An accidental discovery that changes what you know about DC and Marvel history.
I started a summer project recently — reading every Batman and Detective in order, starting with 1964’s “New Look.”
For you whippersnappers out there, the “New Look” was a Batman revamp orchestrated by legendary editor Julius Schwartz: Out was the house art style, which had grown woefully stale, and in was a jazzier, more “realistic” artistic approach most notably cultivated by Carmine Infantino. (Such things are relative, of course. Neal Adams completely blew the lid off realistic comics art a few years later.)
The changeover happened in Detective Comics #327 and Batman #164: The bulky, bubble-topped Batmobile was mothballed and replaced by a sleek convertible; a “hot-line” with Commissioner Gordon was installed in the Batcave; Bruce and Dick used an elevator to reach the Batcave instead of the long staircase; and Batman’s own chest emblem was now encircled in yellow.
Most importantly, though, Schwartz and writers like Batman co-creator Bill Finger, Gardner Fox, John Broome and France “Eddie” Herron dumped the silly aliens and monsters that were plaguing the titles, in favor of a return to gangsters and detective work. Sure, there were the still-welcome costumed villains and high-concept gadgetry, but Batman was now earthbound, metaphorically and literally.
I read all these issues many years ago but forgot so many of the details that it seemed like a good thing to do to recharge the batteries. And besides, I figured, maybe I’d get a column idea or two out of it.
So, I’m sitting on the couch the other night and I crack open Batman #167, which was cover-dated Nov. 1964. It’s a full-length story called Zero Hour for Earth!, written by Finger with pencils by Sheldon Moldoff (ghosting for Bob Kane) and inks by Joe Giella.
And right there on the opening splash page, we see Batman’s latest villains — a shadowy international organization called … Hydra.
That’s right. Hydra. Less than a year before Stan Lee and Jack Kirby introduced a same-named shadowy international organization in the pages of Strange Tales #135, cover-dated Aug. 1965.
Finger’s use of the name is no accident, either. As Commissioner Gordon explains, the organization “calls itself Hydra, after the fabled monster which grew a new head every time one head was lopped off.”
And before you jump in with your correction, reader Edward Pachico pointed out later in Issue #170 that “the hydra grew two heads instead of one.” Editor Schwartz even commended Pachico for being the only reader to catch the mistake.
Regardless, the same Bill Finger who built Batman from the ground up from Bob Kane’s original idea — getting jobbed in the process — also created the concept of Marvel’s most nefarious organization, the one at the heart of its movie and TV universes and central to the publisher’s current big summer event.
(Oh, and for those keeping Bat-score, Kane’s Batman idea was a guy in a domino mask and red leotard with batwings. Finger gave us a Batman in dark hues, with cape and cowl, wrote the first Batman script in Detective Comics #27 and the scripts for Batman #1. He also had a major hand in creating Robin, the Joker, Penguin, Catwoman, the Riddler, Two-Face, the Scarecrow, the Red Hood, the original Bat-Girl, the Batmobile, the Batcave and the names Bruce Wayne and Gotham City. That’s not even a complete list.)
Now, I have no idea whether Stan Lee and/or Jack Kirby read Batman #167 and the letter that followed and decided to lift the idea. It’s certainly in the realm of possibility. (Any of you readers with intel, please pass it along.) It’s no secret that DC and Marvel paid a lot of attention to each other then as they do now.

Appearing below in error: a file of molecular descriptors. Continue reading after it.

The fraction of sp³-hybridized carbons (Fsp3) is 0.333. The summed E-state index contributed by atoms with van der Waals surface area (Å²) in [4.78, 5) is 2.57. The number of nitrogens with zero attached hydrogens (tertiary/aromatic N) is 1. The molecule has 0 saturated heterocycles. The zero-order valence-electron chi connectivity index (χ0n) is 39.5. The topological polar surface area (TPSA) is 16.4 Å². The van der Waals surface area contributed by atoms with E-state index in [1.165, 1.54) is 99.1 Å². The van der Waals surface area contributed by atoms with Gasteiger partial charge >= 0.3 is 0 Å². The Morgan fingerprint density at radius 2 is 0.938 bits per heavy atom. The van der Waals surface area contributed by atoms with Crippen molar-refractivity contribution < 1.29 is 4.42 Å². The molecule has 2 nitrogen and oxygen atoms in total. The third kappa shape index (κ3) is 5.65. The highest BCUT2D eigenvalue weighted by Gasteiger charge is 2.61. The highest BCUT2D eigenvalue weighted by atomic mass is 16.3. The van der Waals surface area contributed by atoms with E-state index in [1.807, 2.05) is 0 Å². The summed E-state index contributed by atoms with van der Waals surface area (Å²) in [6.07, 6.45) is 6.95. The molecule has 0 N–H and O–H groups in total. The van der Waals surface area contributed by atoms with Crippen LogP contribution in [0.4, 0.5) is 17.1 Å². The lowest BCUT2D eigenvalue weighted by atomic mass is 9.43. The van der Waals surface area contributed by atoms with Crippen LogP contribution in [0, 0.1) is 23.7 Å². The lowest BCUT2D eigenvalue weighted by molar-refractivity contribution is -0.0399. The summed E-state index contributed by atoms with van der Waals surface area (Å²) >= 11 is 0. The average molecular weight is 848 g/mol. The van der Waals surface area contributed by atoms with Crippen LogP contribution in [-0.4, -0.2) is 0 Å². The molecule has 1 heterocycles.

Still, as was often the case at the time, Marvel’s braintrust was developing ideas and concepts that were more fully formed and in some very tangible ways more enduring than what DC was producing during that period. So it may be that Marvel’s Hydra sprung coincidentally from the publisher’s extraordinary wellspring of creativity as the company blossomed in the ’60s.
Either way, I have no recollection of Batman ever battling Hydra again, though the end of #167 leaves the door open. (And I’m only up to Batman #171 as I re-read these issues.) It could be that everyone at DC, including Finger, forgot about it as soon as the issue went to press. Or maybe once Marvel went ahead with its version, DC just went its way. Regardless, there’s very little to be found online about this unusual chapter in the Caped Crusader’s history, other than scattered notations here and there.
But it would be unfair to accuse the House of Ideas of stealing one from the Distinguished Competition without acknowledging that Finger and DC were aping James Bond, whose screen adventures were enormously popular at just that moment in pop culture: Batman #167 was hitting the stands just around the time Goldfinger — Sean Connery’s third turn as the world’s greatest spy — was making it to theaters.
Finger’s version of Hydra may be a criminal gang but it takes its cues from 007’s SPECTRE. There are Hydra heads all over the world and the Dynamic Duo spends the entire issue crisscrossing Europe and Asia more or less playing superhero superspies: They climb the Eiffel Tower, get into a Swiss ski chase and do battle in Holland’s windmills. Bruce even goes undercover in Singapore — white dinner jacket and all — and gets coded information from a comely dancer whose sultry moves mimic semaphore.
It’s crackerjack — if derivative — fun.
Of course, less than two years later, Batman would be putting its own colossal stamp on popular culture with the debut of the ABC-TV show in January 1966. The Joker, Riddler, Penguin and Catwoman were introduced or reintroduced to millions of people.
Two generations later, the same would happen to Hydra, thanks to Marvel’s blockbusters.
And now they all have one name in common: Bill Finger.